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How to choose a Guillotine

What is the thickest material you will cut and what is its tensile strength?

The maximum thickness capacity quoted for a guillotine is generally based around mild steel at a tensile strength of between 40 and 45kg/mm2. It also assumes that the machine is in perfect working order, with all setting made correctly (rake angle, blade gap & sharp blade edges).

When cutting at maximum thickness, it should be remembered that low quality material can often exceed the specified tensile strength figure. Therefore, if the machine will be required to regularly cut to capacity, it is recommended you consider selecting the next model up (i.e. an 8mm machine for 6mm cutting) 

To calculate the machine cutting capacity for other material types, use the following equation

Using the following material hardness’s, a standard 6mm machine will cut 8mm aluminium and 4.8mm stainless steel. 

Aluminium at 25kg/mm2 hardness = 45 x 36 / 25  = 8mm.  Stainless steel at 70kg/mm2 hardness = 45 x 36 / 70  = 4.8mm. 

(Although cutting of mesh and checker plate is possible, the uneven nature of the surface and hardness of the raised sections will result in poor cutting results when cutting normal sheet material) 

A hydraulic machine will cut to its capacity regardless of the length of cut. Due to its momentum, a mechanical machine may cut over capacity when cutting short lengths. This is however not recommended as stalling a cut can chip the blades.

Length Capacity

What is the maximum length of material you will cut. Will you cut across the diagonals? 

Will you want to have one section of blade for rough cutting (i.e. buy a 3m machine, giving 2.5m of good blade and 0.5m of blade for miscellaneous cutting) 

There are two designs of hydraulic machine. The first has top mounted rams that push the top blade down. The other design has its rams mounted below the blade and pull down. The advantage of the push design is that it is a more compact machine and often has gaps in the side frames to allow cutting longer material lengths than the machine capacity.  (For example the YSD HGN guillotine)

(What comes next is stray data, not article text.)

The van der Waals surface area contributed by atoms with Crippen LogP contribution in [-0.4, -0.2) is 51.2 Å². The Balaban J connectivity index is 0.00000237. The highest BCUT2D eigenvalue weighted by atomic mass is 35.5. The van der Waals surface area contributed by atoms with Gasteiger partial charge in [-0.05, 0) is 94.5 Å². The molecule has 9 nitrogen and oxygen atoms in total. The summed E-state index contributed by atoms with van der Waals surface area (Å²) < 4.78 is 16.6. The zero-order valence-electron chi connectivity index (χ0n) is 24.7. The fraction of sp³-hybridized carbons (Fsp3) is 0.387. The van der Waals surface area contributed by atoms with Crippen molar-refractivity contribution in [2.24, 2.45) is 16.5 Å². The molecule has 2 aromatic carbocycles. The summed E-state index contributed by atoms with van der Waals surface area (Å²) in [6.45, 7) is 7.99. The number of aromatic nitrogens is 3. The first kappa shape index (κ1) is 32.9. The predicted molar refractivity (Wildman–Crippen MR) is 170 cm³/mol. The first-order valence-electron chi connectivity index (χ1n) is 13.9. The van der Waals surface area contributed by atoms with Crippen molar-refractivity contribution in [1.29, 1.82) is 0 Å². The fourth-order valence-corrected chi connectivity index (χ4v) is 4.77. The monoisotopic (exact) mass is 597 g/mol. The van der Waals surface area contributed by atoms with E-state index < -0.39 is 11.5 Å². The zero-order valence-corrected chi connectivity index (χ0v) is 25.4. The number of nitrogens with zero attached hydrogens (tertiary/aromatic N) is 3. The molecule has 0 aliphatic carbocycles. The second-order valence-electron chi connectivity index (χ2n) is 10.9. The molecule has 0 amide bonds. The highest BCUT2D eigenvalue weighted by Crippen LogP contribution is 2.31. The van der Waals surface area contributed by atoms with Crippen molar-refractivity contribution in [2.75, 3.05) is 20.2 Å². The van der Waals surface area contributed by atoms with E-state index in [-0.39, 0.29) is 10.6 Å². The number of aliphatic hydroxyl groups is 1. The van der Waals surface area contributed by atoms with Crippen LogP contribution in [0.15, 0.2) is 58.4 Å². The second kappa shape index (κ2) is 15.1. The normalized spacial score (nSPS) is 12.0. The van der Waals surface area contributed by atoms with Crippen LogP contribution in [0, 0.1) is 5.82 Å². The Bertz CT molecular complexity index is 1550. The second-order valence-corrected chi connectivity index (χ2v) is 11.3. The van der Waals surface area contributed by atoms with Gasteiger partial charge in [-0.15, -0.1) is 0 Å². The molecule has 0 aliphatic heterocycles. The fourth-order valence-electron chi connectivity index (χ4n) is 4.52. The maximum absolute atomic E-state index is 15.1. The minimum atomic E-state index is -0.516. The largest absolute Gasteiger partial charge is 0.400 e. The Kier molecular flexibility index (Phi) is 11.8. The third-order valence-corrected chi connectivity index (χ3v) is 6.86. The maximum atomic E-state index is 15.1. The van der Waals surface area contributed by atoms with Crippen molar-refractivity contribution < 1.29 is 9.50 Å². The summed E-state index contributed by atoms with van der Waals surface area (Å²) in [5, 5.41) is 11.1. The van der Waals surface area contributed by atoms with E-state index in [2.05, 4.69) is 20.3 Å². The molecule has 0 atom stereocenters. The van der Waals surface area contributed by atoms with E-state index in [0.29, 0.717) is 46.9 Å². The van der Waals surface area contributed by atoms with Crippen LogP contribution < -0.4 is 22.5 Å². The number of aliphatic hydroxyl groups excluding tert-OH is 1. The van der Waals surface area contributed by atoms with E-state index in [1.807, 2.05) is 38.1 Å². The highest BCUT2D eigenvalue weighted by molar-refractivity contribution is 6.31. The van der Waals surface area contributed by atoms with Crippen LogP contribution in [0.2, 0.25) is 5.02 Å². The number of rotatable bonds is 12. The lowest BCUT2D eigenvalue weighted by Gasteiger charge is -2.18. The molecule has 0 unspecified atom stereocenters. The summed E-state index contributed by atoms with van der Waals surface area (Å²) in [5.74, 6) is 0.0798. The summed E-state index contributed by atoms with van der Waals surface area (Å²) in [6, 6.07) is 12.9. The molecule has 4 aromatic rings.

Machine Design

  • Recommended design - Parallel guided
    The top blade runs in vertical guides up and down during the cutting cycle. This gives an accurate cut with the minimum of component distortion. The blades are normally interchangeable top and bottom and have four cutting edges. It is generally possible to adjust the gap between the blades and alter the rake angle. This is important where a quality cut is required on thinner gauge material.  (Manufacturer of Parallel guided machines – Safan, Schroder & YSD). 

  • Swing beam
    The top blade is fitted to a large heavy fabricated triangular section that is pivoted at the back of the machine side frames. As the downward motion follows an arc, the top blade has a twist to maintain the required cutting angle. This distortion results in no interchangeable top and bottom blades, two cutting edges and a significant twist to the blank. Adjustment of the blade gap is sometimes possible but the rake angle is fixed.  

Guarding

All new machines we sell are sold with the CE mark and appropriate guarding. This generally means a fixed front finger guard, high side fences and a rear open back protected by light guards. Alternatives options are available but if full guarding is required it is recommended to only consider a used machine built after 1995 or a new model.